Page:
exchange, alleging that BitMEX has been operating an
    “unregistered trading platform”.12 In the
    EU, the landscape could change drastically for the DeFi sector with
    the eventual adoption of the Digital Finance
    Package.13 The regulation package – currently in
    the legislative proposal stage – introduces, among other things,
    investor protection measures in respect of cryptoassets (including
    a licence for “stablecoin” issuers).

  • Evolution of anti-money laundering / know-your-customer
    : At least in the EU, AML rules (last amended by the
    5th Anti-Money Laundering Directive) mostly target “fiat
    on-ramps” – i.e. exchanges enabling purchase and redemption of
    cryptoassets for “real” currencies, such as the euro and
    US dollar. This approach assumes that the proceeds of crime take
    the form of fiat currency, and that conversely cryptoassets only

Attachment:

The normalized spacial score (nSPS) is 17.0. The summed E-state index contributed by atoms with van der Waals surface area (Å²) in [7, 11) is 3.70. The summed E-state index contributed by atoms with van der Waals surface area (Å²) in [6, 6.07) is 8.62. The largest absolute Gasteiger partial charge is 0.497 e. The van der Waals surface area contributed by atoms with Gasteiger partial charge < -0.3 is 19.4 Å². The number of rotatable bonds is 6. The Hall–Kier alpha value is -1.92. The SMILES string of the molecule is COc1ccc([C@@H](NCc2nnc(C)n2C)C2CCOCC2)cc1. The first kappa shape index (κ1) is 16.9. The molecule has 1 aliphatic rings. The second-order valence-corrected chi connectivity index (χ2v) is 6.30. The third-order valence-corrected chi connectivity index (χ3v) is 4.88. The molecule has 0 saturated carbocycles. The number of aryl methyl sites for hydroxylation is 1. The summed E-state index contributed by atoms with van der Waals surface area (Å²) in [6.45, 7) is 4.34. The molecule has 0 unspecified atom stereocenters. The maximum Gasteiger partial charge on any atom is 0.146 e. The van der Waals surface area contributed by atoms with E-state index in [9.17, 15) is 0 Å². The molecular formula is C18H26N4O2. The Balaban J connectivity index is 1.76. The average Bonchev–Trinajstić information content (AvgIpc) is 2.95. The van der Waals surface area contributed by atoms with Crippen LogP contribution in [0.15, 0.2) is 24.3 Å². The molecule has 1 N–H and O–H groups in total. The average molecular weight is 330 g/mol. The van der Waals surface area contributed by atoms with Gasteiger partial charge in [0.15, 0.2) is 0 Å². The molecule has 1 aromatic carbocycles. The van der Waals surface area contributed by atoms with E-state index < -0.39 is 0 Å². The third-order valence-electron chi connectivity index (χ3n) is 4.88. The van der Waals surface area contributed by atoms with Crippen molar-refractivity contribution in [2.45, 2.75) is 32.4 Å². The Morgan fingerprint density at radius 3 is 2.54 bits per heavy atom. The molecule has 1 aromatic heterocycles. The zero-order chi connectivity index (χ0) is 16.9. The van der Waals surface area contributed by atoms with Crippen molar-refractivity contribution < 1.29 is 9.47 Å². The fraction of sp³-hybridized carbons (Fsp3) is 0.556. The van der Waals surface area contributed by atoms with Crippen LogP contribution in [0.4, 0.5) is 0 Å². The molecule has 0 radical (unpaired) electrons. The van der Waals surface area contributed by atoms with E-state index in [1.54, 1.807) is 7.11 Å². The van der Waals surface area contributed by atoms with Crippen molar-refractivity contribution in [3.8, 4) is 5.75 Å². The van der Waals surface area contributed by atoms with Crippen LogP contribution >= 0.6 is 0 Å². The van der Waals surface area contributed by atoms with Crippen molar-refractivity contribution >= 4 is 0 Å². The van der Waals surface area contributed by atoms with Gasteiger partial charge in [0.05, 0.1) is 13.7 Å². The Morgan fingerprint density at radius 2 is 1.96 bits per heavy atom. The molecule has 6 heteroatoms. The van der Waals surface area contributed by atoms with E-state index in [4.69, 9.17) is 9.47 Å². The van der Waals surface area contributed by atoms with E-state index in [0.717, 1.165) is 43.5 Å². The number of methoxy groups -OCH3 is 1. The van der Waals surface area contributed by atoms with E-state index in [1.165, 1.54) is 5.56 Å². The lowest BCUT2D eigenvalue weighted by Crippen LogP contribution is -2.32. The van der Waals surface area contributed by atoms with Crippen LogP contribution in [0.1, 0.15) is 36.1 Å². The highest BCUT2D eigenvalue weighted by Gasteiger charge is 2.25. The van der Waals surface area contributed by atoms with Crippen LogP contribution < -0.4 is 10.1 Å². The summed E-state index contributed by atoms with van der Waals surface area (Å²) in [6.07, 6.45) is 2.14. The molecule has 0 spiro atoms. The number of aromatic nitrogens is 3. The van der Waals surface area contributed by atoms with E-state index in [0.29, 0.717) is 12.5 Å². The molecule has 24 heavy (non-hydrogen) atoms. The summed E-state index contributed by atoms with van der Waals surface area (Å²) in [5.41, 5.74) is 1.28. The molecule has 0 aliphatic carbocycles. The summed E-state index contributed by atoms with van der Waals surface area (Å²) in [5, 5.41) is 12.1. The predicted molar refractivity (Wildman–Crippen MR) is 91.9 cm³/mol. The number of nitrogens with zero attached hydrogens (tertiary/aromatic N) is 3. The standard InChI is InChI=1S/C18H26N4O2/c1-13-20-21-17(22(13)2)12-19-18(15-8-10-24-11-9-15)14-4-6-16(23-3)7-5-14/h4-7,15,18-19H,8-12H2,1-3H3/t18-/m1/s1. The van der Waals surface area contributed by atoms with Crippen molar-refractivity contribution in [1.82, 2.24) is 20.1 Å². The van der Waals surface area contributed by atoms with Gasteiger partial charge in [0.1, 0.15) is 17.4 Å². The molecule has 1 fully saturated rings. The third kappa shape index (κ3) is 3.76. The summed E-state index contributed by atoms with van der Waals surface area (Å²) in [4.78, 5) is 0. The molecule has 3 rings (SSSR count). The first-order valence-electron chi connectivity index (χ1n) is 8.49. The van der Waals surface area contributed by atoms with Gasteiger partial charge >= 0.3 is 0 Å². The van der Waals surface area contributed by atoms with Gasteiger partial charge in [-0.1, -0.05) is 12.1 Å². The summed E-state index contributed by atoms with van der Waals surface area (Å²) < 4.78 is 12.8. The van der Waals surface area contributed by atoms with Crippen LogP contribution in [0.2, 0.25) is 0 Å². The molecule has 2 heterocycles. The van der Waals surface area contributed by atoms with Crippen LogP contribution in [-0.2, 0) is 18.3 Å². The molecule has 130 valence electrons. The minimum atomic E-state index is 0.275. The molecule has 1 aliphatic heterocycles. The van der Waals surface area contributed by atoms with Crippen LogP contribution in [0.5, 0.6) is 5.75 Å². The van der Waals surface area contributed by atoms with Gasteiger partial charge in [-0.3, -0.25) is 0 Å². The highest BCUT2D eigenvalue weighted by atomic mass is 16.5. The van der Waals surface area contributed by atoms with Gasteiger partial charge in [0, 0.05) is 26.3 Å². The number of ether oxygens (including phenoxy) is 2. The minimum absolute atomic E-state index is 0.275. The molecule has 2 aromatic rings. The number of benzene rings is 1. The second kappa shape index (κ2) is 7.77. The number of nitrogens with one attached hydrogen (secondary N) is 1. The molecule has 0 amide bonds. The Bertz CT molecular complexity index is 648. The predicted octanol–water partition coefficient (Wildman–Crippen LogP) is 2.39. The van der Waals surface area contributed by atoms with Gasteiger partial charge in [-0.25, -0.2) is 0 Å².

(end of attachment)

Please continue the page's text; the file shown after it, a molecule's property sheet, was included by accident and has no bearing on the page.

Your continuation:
have value to malicious actors once converted into fiat. This
    assumption may no longer be true, as the cryptoassets and DeFi
    ecosystems develop. Regulators and legislators may therefore decide
    to follow the (crypto-)money and expand stringent KYC requirements
    to crypto-only operators, which may prove impossible to comply with
    for many DeFi teams and may put a quick end to the decentralisation

  • Jurisdictional challenges and supervisory
    : The decentralised and global nature of DeFi (and
    cryptoassets generally) makes it difficult for an individual
    regulator to conduct effective and comprehensive supervision and
    take enforcement action when necessary.14 This may
    cause serious harm for investors or consumers. On the other hand,
    the opposite may occur, where multiple regulators will claim
    supervisory authority over a DeFi operator, resulting in a
    disproportionate regulatory burden or in regulatory paralysis as
    various bodies sort out which one should exercise supervision or
    take enforcement action.  

  • Technological centralisation displacing counterparty
    : DeFi can enable decentralised execution of
    transactions and can bring together separate parties without
    nominally placing an intermediary between them. However, whereas
    counterparties get decentralised, the technology bringing them
    together does not. Reliance on a particular platform, protocol or
    provider creates a single point of failure in a very similar way as